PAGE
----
Report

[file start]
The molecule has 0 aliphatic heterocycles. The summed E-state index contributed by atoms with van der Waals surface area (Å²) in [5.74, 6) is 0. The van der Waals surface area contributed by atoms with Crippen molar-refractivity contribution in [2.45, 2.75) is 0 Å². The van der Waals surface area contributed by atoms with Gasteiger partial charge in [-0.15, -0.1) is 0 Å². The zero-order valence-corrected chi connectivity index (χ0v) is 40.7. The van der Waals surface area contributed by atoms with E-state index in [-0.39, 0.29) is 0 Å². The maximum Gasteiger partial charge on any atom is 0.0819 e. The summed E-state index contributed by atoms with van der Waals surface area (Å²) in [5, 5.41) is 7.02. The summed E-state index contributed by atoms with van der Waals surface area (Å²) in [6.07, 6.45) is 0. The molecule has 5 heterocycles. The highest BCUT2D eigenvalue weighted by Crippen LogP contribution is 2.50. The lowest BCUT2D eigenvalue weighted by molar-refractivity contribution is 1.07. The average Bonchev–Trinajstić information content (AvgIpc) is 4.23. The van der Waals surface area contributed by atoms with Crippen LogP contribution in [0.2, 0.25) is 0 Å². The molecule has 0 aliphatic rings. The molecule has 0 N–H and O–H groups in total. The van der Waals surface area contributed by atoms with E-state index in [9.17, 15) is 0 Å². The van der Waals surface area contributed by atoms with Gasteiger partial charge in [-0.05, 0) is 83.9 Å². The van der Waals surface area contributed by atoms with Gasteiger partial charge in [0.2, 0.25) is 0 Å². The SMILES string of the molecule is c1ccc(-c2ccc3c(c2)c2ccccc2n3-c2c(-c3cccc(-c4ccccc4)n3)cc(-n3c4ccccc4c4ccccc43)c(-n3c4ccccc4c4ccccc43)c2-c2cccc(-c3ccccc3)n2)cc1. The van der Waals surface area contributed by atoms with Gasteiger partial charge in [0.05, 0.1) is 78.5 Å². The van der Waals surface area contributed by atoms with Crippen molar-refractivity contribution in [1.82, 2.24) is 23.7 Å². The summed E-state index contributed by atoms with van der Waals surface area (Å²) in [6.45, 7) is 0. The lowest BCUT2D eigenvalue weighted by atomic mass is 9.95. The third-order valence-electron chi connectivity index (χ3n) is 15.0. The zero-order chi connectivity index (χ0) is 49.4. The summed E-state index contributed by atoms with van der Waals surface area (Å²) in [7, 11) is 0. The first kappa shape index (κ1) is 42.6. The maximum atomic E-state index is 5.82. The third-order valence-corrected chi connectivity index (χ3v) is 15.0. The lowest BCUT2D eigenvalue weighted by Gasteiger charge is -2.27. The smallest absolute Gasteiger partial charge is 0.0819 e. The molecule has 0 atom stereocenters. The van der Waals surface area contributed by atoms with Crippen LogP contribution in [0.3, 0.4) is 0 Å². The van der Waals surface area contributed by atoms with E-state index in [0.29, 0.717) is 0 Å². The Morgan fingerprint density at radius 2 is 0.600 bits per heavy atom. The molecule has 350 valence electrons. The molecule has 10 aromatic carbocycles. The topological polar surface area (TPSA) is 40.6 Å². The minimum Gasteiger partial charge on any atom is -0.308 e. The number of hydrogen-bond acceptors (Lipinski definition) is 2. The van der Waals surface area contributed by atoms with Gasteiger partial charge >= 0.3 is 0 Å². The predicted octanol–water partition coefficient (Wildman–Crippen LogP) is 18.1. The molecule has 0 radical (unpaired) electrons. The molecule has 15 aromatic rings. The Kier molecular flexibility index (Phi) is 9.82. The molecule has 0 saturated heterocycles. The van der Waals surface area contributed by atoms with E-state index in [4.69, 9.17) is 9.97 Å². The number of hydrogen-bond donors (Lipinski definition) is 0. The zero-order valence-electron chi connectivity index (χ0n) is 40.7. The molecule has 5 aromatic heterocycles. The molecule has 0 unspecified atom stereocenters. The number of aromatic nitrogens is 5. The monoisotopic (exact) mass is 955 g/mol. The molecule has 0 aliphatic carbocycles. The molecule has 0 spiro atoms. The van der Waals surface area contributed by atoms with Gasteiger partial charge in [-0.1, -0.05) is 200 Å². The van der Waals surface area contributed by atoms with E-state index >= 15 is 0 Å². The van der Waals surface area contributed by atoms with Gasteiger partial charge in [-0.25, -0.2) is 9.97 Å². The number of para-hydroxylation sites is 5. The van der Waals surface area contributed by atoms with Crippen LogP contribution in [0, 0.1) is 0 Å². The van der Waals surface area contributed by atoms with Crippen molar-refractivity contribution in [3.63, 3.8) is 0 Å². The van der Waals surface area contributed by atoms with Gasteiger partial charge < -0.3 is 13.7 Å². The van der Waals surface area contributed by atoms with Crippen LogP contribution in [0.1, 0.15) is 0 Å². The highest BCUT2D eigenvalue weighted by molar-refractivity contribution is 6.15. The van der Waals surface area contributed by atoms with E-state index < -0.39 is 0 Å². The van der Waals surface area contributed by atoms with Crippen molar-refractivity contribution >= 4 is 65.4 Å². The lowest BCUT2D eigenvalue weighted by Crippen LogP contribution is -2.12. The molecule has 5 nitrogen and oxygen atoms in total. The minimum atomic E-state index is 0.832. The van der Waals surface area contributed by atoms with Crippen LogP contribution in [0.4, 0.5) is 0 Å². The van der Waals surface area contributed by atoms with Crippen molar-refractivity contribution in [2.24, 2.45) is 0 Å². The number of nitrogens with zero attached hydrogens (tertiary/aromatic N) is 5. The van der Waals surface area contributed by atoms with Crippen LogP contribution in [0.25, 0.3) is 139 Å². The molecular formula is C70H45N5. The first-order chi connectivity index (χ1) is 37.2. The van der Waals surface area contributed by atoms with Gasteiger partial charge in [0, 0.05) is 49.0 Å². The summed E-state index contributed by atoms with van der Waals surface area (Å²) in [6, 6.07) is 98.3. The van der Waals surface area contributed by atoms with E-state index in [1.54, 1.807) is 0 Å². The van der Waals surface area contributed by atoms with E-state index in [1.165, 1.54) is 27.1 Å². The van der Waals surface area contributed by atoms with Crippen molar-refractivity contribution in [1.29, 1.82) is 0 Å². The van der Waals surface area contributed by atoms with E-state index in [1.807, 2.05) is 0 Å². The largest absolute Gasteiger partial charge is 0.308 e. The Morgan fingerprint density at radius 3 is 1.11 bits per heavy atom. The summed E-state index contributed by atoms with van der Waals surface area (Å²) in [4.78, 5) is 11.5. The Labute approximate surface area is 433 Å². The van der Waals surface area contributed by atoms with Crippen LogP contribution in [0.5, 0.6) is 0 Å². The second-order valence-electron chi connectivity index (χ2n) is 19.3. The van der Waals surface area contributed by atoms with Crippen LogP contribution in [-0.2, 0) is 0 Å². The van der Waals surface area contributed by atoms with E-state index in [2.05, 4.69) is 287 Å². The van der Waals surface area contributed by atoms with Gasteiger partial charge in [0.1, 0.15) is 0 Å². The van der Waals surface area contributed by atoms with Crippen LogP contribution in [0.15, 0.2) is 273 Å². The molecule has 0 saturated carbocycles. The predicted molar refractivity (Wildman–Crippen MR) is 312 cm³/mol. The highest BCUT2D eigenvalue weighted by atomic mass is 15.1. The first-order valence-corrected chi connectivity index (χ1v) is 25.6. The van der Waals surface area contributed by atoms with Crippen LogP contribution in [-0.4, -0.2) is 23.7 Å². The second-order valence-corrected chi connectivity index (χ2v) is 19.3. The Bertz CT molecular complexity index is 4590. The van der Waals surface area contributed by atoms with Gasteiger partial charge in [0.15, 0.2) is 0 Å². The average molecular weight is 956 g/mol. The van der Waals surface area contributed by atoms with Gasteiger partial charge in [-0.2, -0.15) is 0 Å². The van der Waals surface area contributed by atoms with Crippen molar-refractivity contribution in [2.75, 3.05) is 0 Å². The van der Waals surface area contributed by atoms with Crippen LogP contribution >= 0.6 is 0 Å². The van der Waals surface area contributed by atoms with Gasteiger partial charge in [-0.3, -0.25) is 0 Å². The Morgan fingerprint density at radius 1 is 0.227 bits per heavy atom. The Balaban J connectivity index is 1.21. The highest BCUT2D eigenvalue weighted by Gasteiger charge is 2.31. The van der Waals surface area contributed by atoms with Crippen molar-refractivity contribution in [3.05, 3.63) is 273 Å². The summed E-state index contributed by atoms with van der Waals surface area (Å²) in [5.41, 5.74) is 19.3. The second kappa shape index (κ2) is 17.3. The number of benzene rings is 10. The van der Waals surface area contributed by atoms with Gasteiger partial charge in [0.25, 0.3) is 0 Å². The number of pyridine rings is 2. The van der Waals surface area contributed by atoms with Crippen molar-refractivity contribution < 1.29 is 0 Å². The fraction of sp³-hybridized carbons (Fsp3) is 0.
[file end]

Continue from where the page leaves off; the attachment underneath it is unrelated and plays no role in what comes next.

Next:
Evaluating Diagnostic Accuracy of Prostate Cancer Using Bayesian Analysis Part of an Undergraduate Research course Chantal D. Larose Overview • • • • • • Introduction Three Ingredients to the Analysis ROC Curves Bayesian Analysis Results Discussion Introduction • Prostate cancer is the most common non-skin cancer in America ▫ The risk of being diagnosed with prostate cancer increase with age. While 1 in 10,000 men under 40 years of age are diagnosed, the rate increases to 1 in 15 in men over 60. Normal Prostate Prostate Cancer Introduction • America’s population is aging ▫ In 2000, persons over the age of 65 made up 12.4% of the country’s population. The proportion is expected to increase. That means an increasing proportion of the population is at risk for prostate cancer. • Accurate testing could help thousands of patients. Three Ingredients to the Analysis • Test - A simple, non-invasive procedure • Blood test to measure Prostate-Specific Antigen (PSA) levels. • Gold standard - Can be a complex, expensive, invasive • Determines the presence or absence of prostate cancer. • Our gold standard is a biopsy • Covariate - Additional information • May help us increase the accuracy of our prediction. • Our covariate is patient age. There are two main questions: 1. How good is the PSA test alone at predicting the presence of prostate cancer? 2. How good is the PSA test at predicting prostate cancer when combined with information about a patient’s age. ROC Curves • Receiver Operating Characteristic (ROC) curves plots ‘True Positive Rate’ versus ‘False Positive Rate’ ▫ True Positive Rate: probability that Positive test result is correct ▫ False Positive Rate: probability that Positive test result is incorrect ROC Curves • The area under the ROC curve (AUC) serves as a measure of overall accuracy. • If the AUC equals… ▫ 1, the test is perfect every time ▫ 0.5, it is as good as a coin flip ▫ 0, the diagnosis is the opposite of the test result. • We expect values between 0.5 and 1. ROC curve and its AUC Bayesian Analysis: Three Key Parts The Prior Distribution ▫ Knowledge about the target parameter before looking at the data. ▫ One of two general types: • Informative prior: Holds information we know or suspect to be true, based on previous experiments or expert knowledge. • Noninformative prior: Holds very little information. Best when we do not have previous experience or expert knowledge. Bayesian Analysis: Three Key Parts • The Data ▫ The data used in Bayesian analysis is represented with a likelihood. ▫ The likelihood is combined with the prior distribution. Bayesian Analysis: Three Key Parts • The Posterior Distribution ▫ After combining the prior information with the data, represented by the likelihood, the result is the posterior distribution. ▫ The posterior represents a natural updating of the prior knowledge based on the information from the data. Bayesian vs. Frequentist Analysis • Bayesian analysis allows us to update our initial distribution assumption to account for the observed data. • The analysis also provides us the flexibility of directly analyzing the entire posterior distribution of the target parameter. ▫ Thus, we can look at the mean, median, and other statistics that are useful to the questions we want to answer. Bayesian vs. Frequentist Analysis One key difference between Frequentist and Bayesian methods is how population parameters are treated. Frequentist Approach Bayesian Approach considers population parameters as fixed, unknown constants. It is assumed that all the randomness lies in the data. takes the opposite view. The parameters are considered random variables which have their own distribution of possible values. The data is the known information. All resulting error comes from the distribution parameters. Bayesian vs. Frequentist Analysis • When is Bayesian analysis more appropriate? ▫ When a parameter of a distribution is itself a random variable, or when expert knowledge is available ▫ Works well with small data sets, where maximum likelihood methods are not appropriate Bayesian vs. Frequentist Analysis Advantages Disadvantages • Likely to have an idea about the prior distribution. • If expert knowledge is not available, we may use a noninformative prior. • Flexibility in choosing prior distribution • Works well with small data sets, where maximum likelihood methods are not appropriate • The Two Bayesian Problem: different priors produce different posteriors. • Addressed by noninformative prior. Forming an ROC Curve • A parametric approach, using binormal distribution • The curve is a function of parameters a and b. ▫ The values of a and b are also functions of two parameters, Beta and Variance. ▫ These values are determined by a prior assumption and information from the data. The trickle-down effect Forming an ROC Curve • In other words, there is a trickle-down effect from the data and first assumptions to the ROC curve. • To calculate this trickle-down effect, we use Bayesian statistical analysis. The trickle-down effect Results • Our analysis starts with two noninformative priors ▫ The majority of the information in the posterior will come from the data. • The data is organized into three groups: ▫ All patients ▫ Younger patients only ▫ Older patients only Results • Each group undergoes two analyses: ▫ one uses only test data to predict the diagnosis, ▫ one uses test and age data combined. • Each analysis produces an ROC curve. All together, six curves are calculated. Discussion • Each ROC curve had a section which fell below the 50% accuracy line. • There was very little difference between pairs of ROC curves for a single age group • Differences in curves between older and younger patients were more pronounced. ▫ This makes sense. Since younger patients have naturally low PSA levels, it is easier to detect high levels, and elevated levels are more likely due to cancer. Discussion • Our progress so far has brought more questions. Among these include: • How would we use the Bayesian technique with an incomplete dataset (i.e. missing information for certain patients)? • Why does each ROC curve dip below the 50% accuracy line? • What effects do other covariates, such as ethnic background, have on the ROC curve?